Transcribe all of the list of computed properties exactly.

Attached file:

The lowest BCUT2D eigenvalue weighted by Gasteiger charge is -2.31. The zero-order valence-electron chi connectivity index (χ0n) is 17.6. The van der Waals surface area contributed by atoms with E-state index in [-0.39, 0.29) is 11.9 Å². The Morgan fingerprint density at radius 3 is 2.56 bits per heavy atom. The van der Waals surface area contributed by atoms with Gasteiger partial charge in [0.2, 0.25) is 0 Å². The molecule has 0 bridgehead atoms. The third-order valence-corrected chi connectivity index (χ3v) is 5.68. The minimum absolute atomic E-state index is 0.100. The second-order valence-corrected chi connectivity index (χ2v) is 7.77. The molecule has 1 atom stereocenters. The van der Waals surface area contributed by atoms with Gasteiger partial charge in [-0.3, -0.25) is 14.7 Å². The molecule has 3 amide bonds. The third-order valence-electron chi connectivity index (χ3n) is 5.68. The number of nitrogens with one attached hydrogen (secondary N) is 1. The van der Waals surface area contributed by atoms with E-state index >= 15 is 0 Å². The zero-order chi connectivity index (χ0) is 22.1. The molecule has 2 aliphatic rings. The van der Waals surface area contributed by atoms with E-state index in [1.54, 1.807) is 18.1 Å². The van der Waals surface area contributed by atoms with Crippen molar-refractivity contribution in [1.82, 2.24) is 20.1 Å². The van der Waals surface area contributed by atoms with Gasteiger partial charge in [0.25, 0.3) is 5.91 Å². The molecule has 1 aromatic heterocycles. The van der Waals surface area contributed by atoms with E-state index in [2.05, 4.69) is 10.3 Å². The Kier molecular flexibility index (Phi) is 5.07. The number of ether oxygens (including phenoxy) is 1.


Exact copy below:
The lowest BCUT2D eigenvalue weighted by Gasteiger charge is -2.31. The zero-order valence-electron chi connectivity index (χ0n) is 17.6. The van der Waals surface area contributed by atoms with E-state index in [-0.39, 0.29) is 11.9 Å². The Morgan fingerprint density at radius 3 is 2.56 bits per heavy atom. The van der Waals surface area contributed by atoms with Gasteiger partial charge in [0.2, 0.25) is 0 Å². The molecule has 0 bridgehead atoms. The third-order valence-corrected chi connectivity index (χ3v) is 5.68. The minimum absolute atomic E-state index is 0.100. The second-order valence-corrected chi connectivity index (χ2v) is 7.77. The molecule has 1 atom stereocenters. The van der Waals surface area contributed by atoms with Gasteiger partial charge in [-0.3, -0.25) is 14.7 Å². The molecule has 3 amide bonds. The third-order valence-electron chi connectivity index (χ3n) is 5.68. The number of nitrogens with one attached hydrogen (secondary N) is 1. The van der Waals surface area contributed by atoms with E-state index >= 15 is 0 Å². The zero-order chi connectivity index (χ0) is 22.1. The molecule has 2 aliphatic rings. The van der Waals surface area contributed by atoms with E-state index in [1.54, 1.807) is 18.1 Å². The van der Waals surface area contributed by atoms with Crippen molar-refractivity contribution in [1.82, 2.24) is 20.1 Å². The van der Waals surface area contributed by atoms with Gasteiger partial charge in [0.25, 0.3) is 5.91 Å². The molecule has 1 aromatic heterocycles. The van der Waals surface area contributed by atoms with E-state index in [2.05, 4.69) is 10.3 Å². The Kier molecular flexibility index (Phi) is 5.07. The number of ether oxygens (including phenoxy) is 1.